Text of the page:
Billion Dollar Cowboy(12)

By: Carolyn Brown


Laura felt like a bug under a microscope, one of those that had a straight pin pushed through its body to keep it from crawling away. The old man across the aisle smiled as if he’d found something miraculous under the lens of the scope. The old lady in the pew in front of him had turned to stare at her with a scowl as if she’d like to drag up a cross and hang her on it.

Laura removed a hymnbook from the back of the pew in front of her and studied it. When she’d first moved away from Aunt Dotty’s ranch, she’d learned to love to read and every Saturday morning after she finished her half day at the greenhouse, she went to the library. That morning she was reminded of the scariest book she’d ever read, titled Harvest Home, and written by Thomas Tryon. It was an older book, written long before cell phones or Internet, but it had scared the bejesus out of Laura because it wasn’t fantasy. It could really happen in a small town set off in the middle of nowhere… somewhat like Ambrose, Texas.

The hair on her forearms stood straight up as she looked up at all the people staring at her. Did these people have a harvest ritual and were they thinking about her for the next harvest queen? She shuddered from head to toe just thinking about that book and how the setting was so much like Ambrose.

“Preacher has the air-conditioning turned down. Guess he’s going to give us a hot sermon,” Colton whispered.

“Shhh.” Maudie shot a look his way.

Roxie winked shyly at Laura.

“Let’s begin with singing ‘Abide with Me’ and we’ll sing every verse today.” The preacher gave out the hymn number and Maudie grabbed the only remaining hymnbook in the pew pocket.

Colton scooted close enough to Laura that she caught a full blast of his shaving lotion which just made her even more nervous. Sharing a hymnbook with a man was a first for Laura. She didn’t know about Ambrose, but in the little church where Aunt Dotty took her all those years, it was a big, big thing. If a girl shared a hymnal, it was right up there next to being engaged.

She blushed scarlet. Was that why they all turned around in their seats and stared at her? They wanted to see what kind of woman had the privilege of sharing a hymnbook with the rich and sexy bachelor, Colton Nelson?

Just as the last notes of the hymn settled over the congregation, Preacher Roger cleared his throat and said, “We have a visitor this morning. I understand that Laura Baker has taken on the job as an assistant out on Colton Nelson’s ranch. We are glad that you have joined us, Miss Baker, and hope that you make your presence a regular thing.”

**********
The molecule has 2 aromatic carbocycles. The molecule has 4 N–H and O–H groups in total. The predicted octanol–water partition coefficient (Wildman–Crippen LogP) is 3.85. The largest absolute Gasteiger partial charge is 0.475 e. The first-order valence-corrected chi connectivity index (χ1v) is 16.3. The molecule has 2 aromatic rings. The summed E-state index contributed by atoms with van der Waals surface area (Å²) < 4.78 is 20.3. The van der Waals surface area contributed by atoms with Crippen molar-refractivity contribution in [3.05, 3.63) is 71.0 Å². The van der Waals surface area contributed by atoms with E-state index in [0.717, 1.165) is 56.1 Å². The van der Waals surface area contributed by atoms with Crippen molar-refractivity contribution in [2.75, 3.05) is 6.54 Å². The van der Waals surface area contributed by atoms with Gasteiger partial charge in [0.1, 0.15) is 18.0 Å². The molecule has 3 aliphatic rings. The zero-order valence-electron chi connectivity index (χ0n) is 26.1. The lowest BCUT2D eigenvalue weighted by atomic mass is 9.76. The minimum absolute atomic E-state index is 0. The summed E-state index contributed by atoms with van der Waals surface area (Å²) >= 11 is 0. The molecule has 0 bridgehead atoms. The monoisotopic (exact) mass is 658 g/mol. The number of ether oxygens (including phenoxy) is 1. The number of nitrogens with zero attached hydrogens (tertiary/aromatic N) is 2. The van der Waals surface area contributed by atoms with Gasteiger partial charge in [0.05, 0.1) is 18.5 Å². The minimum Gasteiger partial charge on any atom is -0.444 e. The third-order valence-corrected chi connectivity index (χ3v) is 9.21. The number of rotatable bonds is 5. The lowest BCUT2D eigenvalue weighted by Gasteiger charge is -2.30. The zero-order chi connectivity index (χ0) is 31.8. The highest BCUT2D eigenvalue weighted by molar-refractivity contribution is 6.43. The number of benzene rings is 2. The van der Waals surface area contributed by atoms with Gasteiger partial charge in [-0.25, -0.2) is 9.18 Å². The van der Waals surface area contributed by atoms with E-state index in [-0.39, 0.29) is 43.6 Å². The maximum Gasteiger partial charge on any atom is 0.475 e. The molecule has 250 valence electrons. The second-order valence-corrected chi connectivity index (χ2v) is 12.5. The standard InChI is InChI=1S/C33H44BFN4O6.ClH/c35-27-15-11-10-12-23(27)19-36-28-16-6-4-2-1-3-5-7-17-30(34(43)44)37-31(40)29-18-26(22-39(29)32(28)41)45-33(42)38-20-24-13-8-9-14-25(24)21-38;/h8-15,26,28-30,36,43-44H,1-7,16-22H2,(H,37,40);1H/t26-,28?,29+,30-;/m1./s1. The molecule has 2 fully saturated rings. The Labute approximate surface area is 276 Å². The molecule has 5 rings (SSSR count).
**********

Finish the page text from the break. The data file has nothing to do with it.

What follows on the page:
She smiled up at him, but inwardly she wanted to crawl under the seat, through all the shined cowboy boots and high heels, to the back door where she’d sneak away and walk all the way back to the ranch. She would not be making her presence a regular thing at the Ambrose church, especially if she found out they had a fall harvest festival like Tryon talked about in that book.

“Now if everyone will open your hymnals, we’ll sing one more song before I begin my sermon.”

As soon as the last note of the hymn faded, Preacher Roger went right into reading the Scripture about the Good Samaritan. To get her mind off Colton’s shoulder snuggled up to hers in the packed pew, Laura sent up a silent prayer that Janet hadn’t fallen back into the gambling pit.

Janet loved her and she’d proven it too many times to count. It was just that Janet couldn’t stay out of trouble, especially at the casinos. She was always looking for the fast buck and always wanted more than her salary as a hairdresser could buy.

Preacher Roger had speechified for the full thirty minutes, but Laura had been off in her own thoughts so she was surprised when he wound down his sermon by saying, “The Ladies Auxiliary has gotten together a potluck reception in the fellowship hall and everyone is invited to stay for food and fellowship. Now Sister Ina Dean, will you please deliver the benediction?”

The elderly woman who had given her the evil eye stood up and bowed her head. “Dear Lord,” she started and went on so long that Laura began to worry that all the casseroles would be molding before she finally said, “Amen!” The whole congregation said it a split second after she did, probably because they were starving, and the noise level shot up from zero to ten in two seconds.